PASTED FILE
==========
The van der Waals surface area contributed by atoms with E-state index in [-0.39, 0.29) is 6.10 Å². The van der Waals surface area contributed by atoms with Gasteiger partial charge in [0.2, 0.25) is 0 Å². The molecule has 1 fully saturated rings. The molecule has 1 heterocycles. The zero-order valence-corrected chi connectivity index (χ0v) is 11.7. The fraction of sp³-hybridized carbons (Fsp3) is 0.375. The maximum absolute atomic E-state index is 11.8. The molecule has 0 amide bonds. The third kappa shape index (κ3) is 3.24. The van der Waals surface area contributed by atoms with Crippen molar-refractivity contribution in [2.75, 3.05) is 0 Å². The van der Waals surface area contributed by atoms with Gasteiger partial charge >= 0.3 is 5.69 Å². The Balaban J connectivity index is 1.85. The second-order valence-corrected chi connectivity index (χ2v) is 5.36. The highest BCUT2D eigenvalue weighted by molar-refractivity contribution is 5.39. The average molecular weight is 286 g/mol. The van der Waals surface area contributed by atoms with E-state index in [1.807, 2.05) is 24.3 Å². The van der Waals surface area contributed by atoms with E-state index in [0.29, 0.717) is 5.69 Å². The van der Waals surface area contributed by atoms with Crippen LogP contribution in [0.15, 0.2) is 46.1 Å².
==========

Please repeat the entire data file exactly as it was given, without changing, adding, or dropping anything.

The van der Waals surface area contributed by atoms with E-state index in [-0.39, 0.29) is 6.10 Å². The van der Waals surface area contributed by atoms with Gasteiger partial charge in [0.2, 0.25) is 0 Å². The molecule has 1 fully saturated rings. The molecule has 1 heterocycles. The zero-order valence-corrected chi connectivity index (χ0v) is 11.7. The fraction of sp³-hybridized carbons (Fsp3) is 0.375. The maximum absolute atomic E-state index is 11.8. The molecule has 0 amide bonds. The third kappa shape index (κ3) is 3.24. The van der Waals surface area contributed by atoms with Crippen molar-refractivity contribution in [2.75, 3.05) is 0 Å². The van der Waals surface area contributed by atoms with Gasteiger partial charge >= 0.3 is 5.69 Å². The Balaban J connectivity index is 1.85. The second-order valence-corrected chi connectivity index (χ2v) is 5.36. The highest BCUT2D eigenvalue weighted by molar-refractivity contribution is 5.39. The average molecular weight is 286 g/mol. The van der Waals surface area contributed by atoms with E-state index in [1.807, 2.05) is 24.3 Å². The van der Waals surface area contributed by atoms with E-state index in [0.29, 0.717) is 5.69 Å². The van der Waals surface area contributed by atoms with Crippen LogP contribution in [0.15, 0.2) is 46.1 Å².